Six Pitchfork Acts To Look Out For in 2017

Six Pitchfork Acts To Look Out For in 2017

The Pitchfork Music Festival will be taking place at Union Park this upcoming weekend, consisting of 41 total performing acts, with the headliners being LCD Soundsystem, A Tribe Called Quest, and Solange to close out on Sunday. While of course we’re hella excited to see these headliners perform, there’s a list of artists and bands performing this weekend that contain a level of deep musical substance and authenticity, which has been reflective of the past Pitchfork festivals. We will be back this year covering the fest, so we compiled a list of artists that we are excited to cover this weekend. Feel free to use this as a guide on who you need to see while down there and if you run us, say wassup!


Known from her former acts as a previous drummer for the British rapper M.I.A., Madame Gandhi’s musical balance of electronic and hip-hop blends into a beautifully concise sound, using her past educational experiences and activism as a catalyst to bring female empowerment and intersectional feminism to the forefront. Back in 2015, she was bleeding freely on her period whilst competing in the London Marathon, which she has identified as a symbolic act to combat menstrual stigma around the world, sparking a viral conversation about how menstrual health and hygiene is treated in various cultures. With her powerful and politically-infused EP “Voices” which came out last October, Madame Gandhi does not shy away from tackling the force of toxic masculinity upon societal norms in today’s age. On “The Future is Female”, she raps “The biggest threat is a girl with a book/the system must make room for all that we do/we’ve been bleeding each month till we gave birth to you.” So, we know that she’s bound to stretch the floodgates of Pitchfork with a powerful and thought-provoking opening performance to the festival. Also, be sure to catch her at the Ace Hotel for the Pitchfork Afterparty, presented by Slo’Mo.


In the calandar year from 2016 to 2017, Kamaiyah’s trajectory has been exponential, and her recognition has been bubbling for the longest now, with guest appearances on YG’s “Why You Always Hatin” and E-40’s “Petty”. Not only that, but she also dropped her debut mixtape in March of 2016 titled “A Good Night in the Ghetto”, followed by a performance at SXSW. Now in 2017, with the solidified stamp of becoming a XXL Freshman (only the 5th female MC to do so), she has her sights on her next album Don’t Get It Twisted, which was slated to be released back in April but was delayed due to sample clearance issues. Aside from all that though, we see inspiration from past artists like TLC, Missy Elliot, Da Brat in Kamaiyah’s flow and cadence, even to the way she styles herself. The baggy overalls, the oversized metallic pants, the Adidas jumpsuits and bomber jackets, all that. It’s been a relatively wild first half of 2017 for the Oakland native, and it should go without saying that she’s most definitely gonna f**k up that stage.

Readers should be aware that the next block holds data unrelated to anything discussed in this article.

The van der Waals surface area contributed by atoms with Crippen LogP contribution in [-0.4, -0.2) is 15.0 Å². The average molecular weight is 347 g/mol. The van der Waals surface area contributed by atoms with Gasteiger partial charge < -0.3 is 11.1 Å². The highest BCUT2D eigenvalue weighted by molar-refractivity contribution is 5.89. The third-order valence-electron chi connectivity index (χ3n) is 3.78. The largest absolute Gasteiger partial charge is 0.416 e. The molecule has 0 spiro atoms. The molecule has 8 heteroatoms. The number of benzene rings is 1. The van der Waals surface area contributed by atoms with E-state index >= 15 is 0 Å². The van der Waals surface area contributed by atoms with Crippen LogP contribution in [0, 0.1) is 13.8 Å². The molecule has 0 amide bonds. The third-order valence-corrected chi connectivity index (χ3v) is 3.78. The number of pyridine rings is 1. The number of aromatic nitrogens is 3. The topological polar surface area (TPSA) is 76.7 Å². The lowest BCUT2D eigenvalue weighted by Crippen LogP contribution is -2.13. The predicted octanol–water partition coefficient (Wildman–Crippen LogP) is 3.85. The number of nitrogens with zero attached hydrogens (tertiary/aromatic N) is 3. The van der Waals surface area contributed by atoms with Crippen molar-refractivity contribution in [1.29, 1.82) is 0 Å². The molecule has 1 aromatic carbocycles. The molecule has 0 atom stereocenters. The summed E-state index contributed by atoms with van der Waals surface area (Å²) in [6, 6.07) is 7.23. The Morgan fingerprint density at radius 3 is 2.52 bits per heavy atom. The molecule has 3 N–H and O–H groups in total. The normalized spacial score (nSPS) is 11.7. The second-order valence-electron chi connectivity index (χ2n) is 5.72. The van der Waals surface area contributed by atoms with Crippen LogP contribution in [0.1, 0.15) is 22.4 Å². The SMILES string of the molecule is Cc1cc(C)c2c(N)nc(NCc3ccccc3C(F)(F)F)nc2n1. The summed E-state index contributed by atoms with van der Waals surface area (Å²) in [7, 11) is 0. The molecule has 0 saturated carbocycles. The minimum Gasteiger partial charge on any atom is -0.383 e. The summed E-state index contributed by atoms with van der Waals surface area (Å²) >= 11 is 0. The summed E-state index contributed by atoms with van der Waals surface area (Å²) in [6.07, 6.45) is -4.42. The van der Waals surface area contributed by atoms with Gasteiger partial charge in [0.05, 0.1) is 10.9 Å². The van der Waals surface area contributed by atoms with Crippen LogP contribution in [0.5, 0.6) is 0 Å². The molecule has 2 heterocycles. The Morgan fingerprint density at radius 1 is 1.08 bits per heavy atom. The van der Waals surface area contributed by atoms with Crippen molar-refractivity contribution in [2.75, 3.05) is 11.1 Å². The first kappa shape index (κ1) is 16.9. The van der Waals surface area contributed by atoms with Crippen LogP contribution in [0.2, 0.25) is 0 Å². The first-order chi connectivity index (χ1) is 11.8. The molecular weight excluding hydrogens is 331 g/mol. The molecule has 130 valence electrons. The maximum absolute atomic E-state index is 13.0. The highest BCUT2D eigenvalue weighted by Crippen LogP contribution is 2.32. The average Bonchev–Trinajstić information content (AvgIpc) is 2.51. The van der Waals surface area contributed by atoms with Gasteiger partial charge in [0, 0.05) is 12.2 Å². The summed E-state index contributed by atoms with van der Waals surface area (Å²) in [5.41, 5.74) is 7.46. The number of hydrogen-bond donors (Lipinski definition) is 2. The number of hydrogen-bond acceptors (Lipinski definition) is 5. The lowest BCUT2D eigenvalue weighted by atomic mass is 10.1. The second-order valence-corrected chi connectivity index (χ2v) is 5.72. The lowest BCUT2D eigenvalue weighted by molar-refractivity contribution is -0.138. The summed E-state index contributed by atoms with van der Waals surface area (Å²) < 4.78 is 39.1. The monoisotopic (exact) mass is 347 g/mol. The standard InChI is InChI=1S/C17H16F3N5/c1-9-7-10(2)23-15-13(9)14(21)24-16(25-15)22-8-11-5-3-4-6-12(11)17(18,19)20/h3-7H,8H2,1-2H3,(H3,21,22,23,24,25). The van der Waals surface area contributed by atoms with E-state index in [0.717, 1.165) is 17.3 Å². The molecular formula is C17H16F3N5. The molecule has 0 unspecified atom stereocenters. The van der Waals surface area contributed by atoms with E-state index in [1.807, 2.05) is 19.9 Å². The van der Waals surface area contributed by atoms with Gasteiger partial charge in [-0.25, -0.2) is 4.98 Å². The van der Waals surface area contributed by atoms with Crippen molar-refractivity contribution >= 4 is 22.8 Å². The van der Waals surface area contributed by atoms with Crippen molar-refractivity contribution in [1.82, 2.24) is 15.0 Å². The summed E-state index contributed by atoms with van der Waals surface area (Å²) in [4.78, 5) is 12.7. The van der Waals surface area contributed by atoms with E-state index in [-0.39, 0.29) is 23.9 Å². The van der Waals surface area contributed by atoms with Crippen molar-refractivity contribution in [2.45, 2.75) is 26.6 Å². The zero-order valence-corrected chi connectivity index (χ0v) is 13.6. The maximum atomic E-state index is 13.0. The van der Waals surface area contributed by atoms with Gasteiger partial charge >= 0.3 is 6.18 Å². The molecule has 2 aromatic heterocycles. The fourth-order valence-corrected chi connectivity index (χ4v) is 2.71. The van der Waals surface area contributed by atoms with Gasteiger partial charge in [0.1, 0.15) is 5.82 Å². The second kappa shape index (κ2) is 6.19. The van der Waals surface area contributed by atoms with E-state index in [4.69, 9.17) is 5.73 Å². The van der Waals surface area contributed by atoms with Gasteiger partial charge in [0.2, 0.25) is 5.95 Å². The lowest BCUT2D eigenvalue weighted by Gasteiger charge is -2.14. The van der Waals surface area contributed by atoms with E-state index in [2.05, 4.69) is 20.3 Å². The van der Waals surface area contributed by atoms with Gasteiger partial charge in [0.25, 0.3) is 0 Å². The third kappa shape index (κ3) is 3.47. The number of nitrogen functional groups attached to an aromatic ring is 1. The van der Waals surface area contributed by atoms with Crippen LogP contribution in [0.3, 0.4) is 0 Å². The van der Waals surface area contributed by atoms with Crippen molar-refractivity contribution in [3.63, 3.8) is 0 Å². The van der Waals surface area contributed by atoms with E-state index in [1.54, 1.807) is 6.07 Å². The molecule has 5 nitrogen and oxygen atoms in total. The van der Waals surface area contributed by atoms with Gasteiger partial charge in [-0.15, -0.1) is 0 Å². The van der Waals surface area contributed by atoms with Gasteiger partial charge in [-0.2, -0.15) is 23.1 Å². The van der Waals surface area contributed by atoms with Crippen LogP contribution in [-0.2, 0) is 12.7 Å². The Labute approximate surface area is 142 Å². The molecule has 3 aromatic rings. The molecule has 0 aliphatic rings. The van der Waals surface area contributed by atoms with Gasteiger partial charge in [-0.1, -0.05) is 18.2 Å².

Lætitia Tamko and her band Vagabon has been bulldozing through New York City’s ever-changing Indie Rock genre for the last three years. But for Tamko, her road to recognition was everything but simple. Similar to her, I grew up listening to a lot of DIY Indie bands in the Midwest Ohio region (Cleveland, Columbus, Cincinnati); these were regions where while the community was fully embracing and welcoming, I had wished for more people like me–young black people–to know it even existed, to embrace it and benefit from it the way I did. So with that, it was easy for me to find a certain connection with her music, and I found it immediately through her projects. Her debut LP Infinite Worlds has shaped her into a dynamically powerful band, the raw and loose electric guitar soothingly cut into the background of her tenor voice, as she pours her heart out on feeling regretful and short, such as one of her tracks titled “The Embers”. Peep the video above, and be sure to catch her at the Beat Kitchen on Saturday at 11pm for her official Pitchfork Afterparty.